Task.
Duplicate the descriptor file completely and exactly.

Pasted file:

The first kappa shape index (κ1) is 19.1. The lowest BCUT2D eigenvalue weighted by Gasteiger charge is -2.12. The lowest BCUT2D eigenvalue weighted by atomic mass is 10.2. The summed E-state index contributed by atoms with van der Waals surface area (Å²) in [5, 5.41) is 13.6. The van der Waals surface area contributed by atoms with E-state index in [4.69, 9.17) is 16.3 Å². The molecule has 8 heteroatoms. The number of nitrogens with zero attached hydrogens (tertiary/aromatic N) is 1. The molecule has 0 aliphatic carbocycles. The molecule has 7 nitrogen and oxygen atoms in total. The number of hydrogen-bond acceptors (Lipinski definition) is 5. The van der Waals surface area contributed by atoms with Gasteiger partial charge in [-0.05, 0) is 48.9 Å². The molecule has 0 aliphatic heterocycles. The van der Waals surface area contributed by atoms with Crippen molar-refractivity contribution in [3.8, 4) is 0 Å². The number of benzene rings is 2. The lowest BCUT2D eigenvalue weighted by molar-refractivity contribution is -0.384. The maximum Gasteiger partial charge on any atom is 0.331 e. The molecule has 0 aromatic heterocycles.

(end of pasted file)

The first kappa shape index (κ1) is 19.1. The lowest BCUT2D eigenvalue weighted by Gasteiger charge is -2.12. The lowest BCUT2D eigenvalue weighted by atomic mass is 10.2. The summed E-state index contributed by atoms with van der Waals surface area (Å²) in [5, 5.41) is 13.6. The van der Waals surface area contributed by atoms with E-state index in [4.69, 9.17) is 16.3 Å². The molecule has 8 heteroatoms. The number of nitrogens with zero attached hydrogens (tertiary/aromatic N) is 1. The molecule has 0 aliphatic carbocycles. The molecule has 7 nitrogen and oxygen atoms in total. The number of hydrogen-bond acceptors (Lipinski definition) is 5. The van der Waals surface area contributed by atoms with Gasteiger partial charge in [-0.05, 0) is 48.9 Å². The molecule has 0 aliphatic heterocycles. The van der Waals surface area contributed by atoms with Crippen molar-refractivity contribution in [3.8, 4) is 0 Å². The number of benzene rings is 2. The lowest BCUT2D eigenvalue weighted by molar-refractivity contribution is -0.384. The maximum Gasteiger partial charge on any atom is 0.331 e. The molecule has 0 aromatic heterocycles.